Revisiting Blonde on Blonde
You forget this music for a while but then
somebody mentions the album in an aside,
and you feel compelled to find it and relisten.
The voice and guitar are from other times:
when you first bought and played the record,
and when it was made. The music lurches
along, an awkward blues behind a downer song,
insistent in its misery, relentless in its drive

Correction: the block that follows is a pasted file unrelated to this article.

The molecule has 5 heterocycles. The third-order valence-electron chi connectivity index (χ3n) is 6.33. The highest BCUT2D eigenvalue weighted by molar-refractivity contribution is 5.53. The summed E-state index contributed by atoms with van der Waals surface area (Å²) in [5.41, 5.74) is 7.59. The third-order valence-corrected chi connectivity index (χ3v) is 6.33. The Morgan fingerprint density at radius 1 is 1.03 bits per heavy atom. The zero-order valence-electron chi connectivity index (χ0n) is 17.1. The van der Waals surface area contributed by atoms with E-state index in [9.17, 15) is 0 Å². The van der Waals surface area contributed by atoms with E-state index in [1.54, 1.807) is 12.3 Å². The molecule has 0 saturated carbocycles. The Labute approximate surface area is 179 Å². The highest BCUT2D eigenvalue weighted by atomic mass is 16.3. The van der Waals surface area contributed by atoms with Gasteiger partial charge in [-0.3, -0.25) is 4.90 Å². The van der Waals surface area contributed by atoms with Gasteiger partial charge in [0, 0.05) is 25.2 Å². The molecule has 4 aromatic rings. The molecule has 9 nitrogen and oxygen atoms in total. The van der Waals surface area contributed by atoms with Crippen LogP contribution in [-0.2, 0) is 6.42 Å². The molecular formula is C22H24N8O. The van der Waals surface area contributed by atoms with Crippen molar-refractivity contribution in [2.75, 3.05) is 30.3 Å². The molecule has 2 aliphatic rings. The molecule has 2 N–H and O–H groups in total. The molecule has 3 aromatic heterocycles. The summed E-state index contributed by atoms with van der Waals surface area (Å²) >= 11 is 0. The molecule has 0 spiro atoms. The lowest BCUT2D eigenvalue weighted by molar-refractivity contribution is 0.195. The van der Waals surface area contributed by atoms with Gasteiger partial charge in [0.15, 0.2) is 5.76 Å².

towards the next track, where a harmonica
cries and the backbeat is jaunty, hung
on sprightly bass and simple drums. Snare
and rimshot duet, the song rises and falls,
wrapping the whine in muffled cotton wool,
cushioning an electric guitar as it exercises
itself in a solo, low in the mix. The singer
dominates; it is his album and he is the star.
He takes himself seriously and wants you to
do the same, needs you to obviously believe.
© Rupert M Loydell